Debt-laden Proview: China’s customs authorities unlikely to intervene in any ban of iPad exports

“A debt-laden Chinese technology firm seeking to ban all shipments of Apple’s popular iPad tablet into and out of the country has been told that China’s customs authorities are unlikely to intervene in the trademark battle,” Lee Chyen Yee and Clare Jim report for Reuters.

“‘The customs have told us that it will be difficult to implement a ban because many Chinese consumers love Apple products. The sheer size of the market is very big,’ Yang Long-san, chief of Proview Technology (Shenzhen), told Reuters in a telephone interview on Wednesday,'” Lee and Jim report. “Yang said the best option to resolve the legal dispute would be an out-of-court settlement. The next hearing of the case is due for February 22 in Shanghai.”

Read more in the full article here.

MacDailyNews Take: Obviously, China is not going to kill the golden goose in behalf of a debt-laden trademark troll that’s begging for a settlement. It’s not Apple’s responsibility to prop up your shiteous failure of a company.

Related articles:
Apple may face iPad export ban in China trademark dispute – February 14, 2012
Proview to seek $1.5 billion from Apple in Chinese iPad trademark lawsuit – February 7, 2012
Apple appeals rejection of iPad trademark in China – January 31, 2012
Apple not allowed to call an iPad an iPad in China, court rules – December 7, 2011
Chinese court rejects Apple lawsuit over iPad trademark – December 6, 2011
iPad trademark: Proview Technology hopes to use Apple as ‘get out of debt free’ card – October 28, 2010
Chinese company claims Apple violating iPad trademark – October 27, 2010
Apple secures iPad trademark from Fujitsu – March 28, 2010

8 Comments

  1. China is poised to be the next golden goose for Apple. In my work, I come across many Chinese people, and almost all who can afford it have an iPhone 4S.

    They don’t dick around with Android or other Apple-wannabe devices. They know the real thing, and don’t get tied up in all sorts of mental gymnastics wondering what they should buy.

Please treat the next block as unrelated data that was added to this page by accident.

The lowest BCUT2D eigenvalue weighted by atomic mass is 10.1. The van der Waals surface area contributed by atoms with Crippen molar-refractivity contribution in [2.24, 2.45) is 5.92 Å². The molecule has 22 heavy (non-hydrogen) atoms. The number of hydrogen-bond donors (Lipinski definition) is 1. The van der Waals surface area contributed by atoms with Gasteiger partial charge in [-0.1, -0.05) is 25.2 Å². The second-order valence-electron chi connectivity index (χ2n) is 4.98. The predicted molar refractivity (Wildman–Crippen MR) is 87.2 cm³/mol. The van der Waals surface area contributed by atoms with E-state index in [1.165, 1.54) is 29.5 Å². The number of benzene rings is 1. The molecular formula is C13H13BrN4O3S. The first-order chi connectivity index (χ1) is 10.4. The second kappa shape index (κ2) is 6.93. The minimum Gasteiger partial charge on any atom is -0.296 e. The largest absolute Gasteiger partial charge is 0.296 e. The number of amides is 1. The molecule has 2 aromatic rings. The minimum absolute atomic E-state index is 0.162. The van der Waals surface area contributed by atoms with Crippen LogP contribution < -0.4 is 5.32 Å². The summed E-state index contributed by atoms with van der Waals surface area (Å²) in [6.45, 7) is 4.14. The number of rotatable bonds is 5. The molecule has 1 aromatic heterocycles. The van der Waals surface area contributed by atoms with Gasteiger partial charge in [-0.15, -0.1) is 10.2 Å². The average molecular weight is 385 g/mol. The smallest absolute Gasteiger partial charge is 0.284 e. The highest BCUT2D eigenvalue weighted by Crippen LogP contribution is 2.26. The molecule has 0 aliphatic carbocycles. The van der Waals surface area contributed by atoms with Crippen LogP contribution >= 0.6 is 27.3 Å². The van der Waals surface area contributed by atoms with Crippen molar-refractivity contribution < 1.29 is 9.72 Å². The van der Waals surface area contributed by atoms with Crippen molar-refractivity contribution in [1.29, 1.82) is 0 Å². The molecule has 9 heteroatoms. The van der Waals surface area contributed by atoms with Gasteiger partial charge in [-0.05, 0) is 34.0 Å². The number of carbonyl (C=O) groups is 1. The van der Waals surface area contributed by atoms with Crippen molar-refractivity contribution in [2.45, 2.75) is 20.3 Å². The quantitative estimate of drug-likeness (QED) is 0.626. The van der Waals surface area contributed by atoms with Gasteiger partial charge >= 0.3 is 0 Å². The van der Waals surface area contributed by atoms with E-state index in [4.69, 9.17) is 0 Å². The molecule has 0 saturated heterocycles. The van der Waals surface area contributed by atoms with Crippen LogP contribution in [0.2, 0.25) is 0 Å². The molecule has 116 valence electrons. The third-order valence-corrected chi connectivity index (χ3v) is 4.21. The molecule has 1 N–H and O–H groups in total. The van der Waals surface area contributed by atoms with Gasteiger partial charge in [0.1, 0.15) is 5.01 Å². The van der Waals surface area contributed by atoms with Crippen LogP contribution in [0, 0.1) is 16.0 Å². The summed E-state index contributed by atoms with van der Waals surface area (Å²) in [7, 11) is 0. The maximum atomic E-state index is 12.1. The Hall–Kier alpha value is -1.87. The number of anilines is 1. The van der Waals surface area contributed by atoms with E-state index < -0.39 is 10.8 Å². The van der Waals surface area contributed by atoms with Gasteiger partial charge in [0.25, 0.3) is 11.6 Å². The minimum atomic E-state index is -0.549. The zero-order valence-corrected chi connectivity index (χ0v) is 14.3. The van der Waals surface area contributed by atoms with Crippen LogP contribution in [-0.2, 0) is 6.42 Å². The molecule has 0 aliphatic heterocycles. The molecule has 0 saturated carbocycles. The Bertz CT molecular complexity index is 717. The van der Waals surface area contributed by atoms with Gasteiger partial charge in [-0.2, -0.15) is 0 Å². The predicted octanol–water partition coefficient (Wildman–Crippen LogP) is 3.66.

1. Awesome. Android is in for a world of hurt this year with very serious lawsuits by Apple and Oracle. I expect with the addition of major fragmentation and the expansion of the 4s and iCloud and iPad 3 we are starting to see the beginning of the end of Android as a serious player in the post PC world.

  2. A lawsuit, which could end in an out-of-court settlement, is the obvious solution for a dispute involving a trademark or product name.

    Apple has not stolen the company’s technology, and it isn’t doing irreparable harm to its business prospects … which, from press reports, seem minimal. Court-ordered injunctions are not the solution to very many commercial disputes. Both Apple and Proview both know that, so neither takes the ‘ban’ seriously.

  3. what i love about this – you check out their site (proview.com) and all their photos are stock photos of western people. for a chinese company in a chinese market when the site is in chinese, yet all the images are western, that says a lot – poor business sense and lack of strategy.

    no wonder they are tanking.

  4. The ridiculous results of Proview’s criminal behavior become ever more entangled in the stooopid:

    “[Proview] has been told that China’s customs authorities are unlikely to intervene in the trademark battle.”

    The specific reason why is that Proview already lost to Apple in the sales contract designated court jurisdiction of Hong Kong. None of the other Proview court cases in China have any validity or legality.

    “‘The customs have told us that it will be difficult to implement a ban because many Chinese consumers love Apple products…”

    …BlahBlahBlah. Irrelevant. It’s over. Proview lost. Any proper and legitimate government would make that clear, as well as their customs authority. But we’re dealing with China: Criminal Nation as well as Proview: Criminal Company. Watch in amusement. 😆

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